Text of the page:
Military spending hits record $2.1 trillion
Global military spending rose again in 2021, setting new records as Russia continued to beef up its military prior to its invasion of Ukraine, researchers said yesterday, predicting the trend would continue in Europe in particular.
Despite the economic fallout of the global COVID pandemic, countries around the world increased their arsenals, with global military spending rising by 0.7 percent last year, according to a report by the Stockholm International Peace Research Institute (Sipri).
“In 2021 military spending rose for the seventh consecutive time to reach $2.1 trillion. That is the highest figure we have ever had,” Diego Lopes da Silva, senior researcher at Sipri, told AFP.
Russia’s spending grew by 2.9 percent -- the third year of consecutive growth -- to $65.9 billion.
Defense spending accounted for 4.1 percent of Russia’s gross domestic product (GDP), “much higher than the world average”, and making Moscow the fifth largest spender in the world, Lopes da Silva said.
High oil and gas revenues helped the country boost military expenditure. Lopes da Silva noted that Russia saw a sharp uptick in spending towards the end of the year.
Whether Russia would be able to sustain its spending was difficult to predict, Lopes da Silva said, due to the wave of sanctions imposed by the West in response to the aggression in Ukraine.
On the other side, Ukraine’s military spending has risen by 72 percent since the annexation of Crimea. While spending declined by over eight percent in 2021 to $5.9 billion, it still accounted for 3.2 percent of Ukraine’s GDP.
As tensions have increased in Europe, more NATO countries have stepped up spending.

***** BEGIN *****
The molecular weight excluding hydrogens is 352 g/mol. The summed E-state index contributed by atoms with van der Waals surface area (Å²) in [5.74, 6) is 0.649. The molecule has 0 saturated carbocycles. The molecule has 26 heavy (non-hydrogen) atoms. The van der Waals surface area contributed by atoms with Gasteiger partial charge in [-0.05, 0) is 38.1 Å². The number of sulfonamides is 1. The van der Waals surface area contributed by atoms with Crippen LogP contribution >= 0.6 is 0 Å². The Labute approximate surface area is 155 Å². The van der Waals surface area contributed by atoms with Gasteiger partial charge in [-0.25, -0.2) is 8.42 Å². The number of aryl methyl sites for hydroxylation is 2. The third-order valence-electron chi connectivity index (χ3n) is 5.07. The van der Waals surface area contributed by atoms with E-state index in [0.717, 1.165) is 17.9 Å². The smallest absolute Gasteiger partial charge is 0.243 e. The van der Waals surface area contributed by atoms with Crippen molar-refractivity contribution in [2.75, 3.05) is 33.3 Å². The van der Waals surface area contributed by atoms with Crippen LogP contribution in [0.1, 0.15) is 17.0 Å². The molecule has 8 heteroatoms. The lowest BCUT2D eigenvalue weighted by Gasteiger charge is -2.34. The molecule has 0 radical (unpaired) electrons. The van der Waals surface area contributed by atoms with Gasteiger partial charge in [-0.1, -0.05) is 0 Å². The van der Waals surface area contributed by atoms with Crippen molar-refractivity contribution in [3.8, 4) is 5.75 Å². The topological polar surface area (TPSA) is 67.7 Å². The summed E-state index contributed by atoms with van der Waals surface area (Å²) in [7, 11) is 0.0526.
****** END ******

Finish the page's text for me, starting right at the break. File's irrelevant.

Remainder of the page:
Eight members countries last year reached the targeted two percent of GDP for spending, one fewer than the year before but up from only two in 2014.Lopes da Silva expects spending in Europe to continue to grow.
The U.S., which far outspent any other nation with $801 billion, actually went against the global trend and decreased its spending by 1.4 percent in 2021.
Over the past decade, U.S. spending on research and development has risen by 24 percent while arms procurement has gone down by 6.4 percent.
China, the world’s second largest military spender at an estimated $293 billion, boosted its expenditure by 4.7 percent.
The country’s military buildup has in turn caused its regional neighbors to beef up their military budgets, with Japan adding $7 billion, an increase of 7.3 percent, the highest annual increase since 1972.
Australia also spent four percent more on its military, reaching $31.8 billion.India, the world’s third largest spender at $76.6 billion, increased funding by a more modest 0.9 percent in 2021.
The U.K. took over the number four spot, with a three percent increase in military spending to $68.4 billion, replacing Saudi Arabia which instead decreased spending by 17 percent to an estimated $55.6 billion.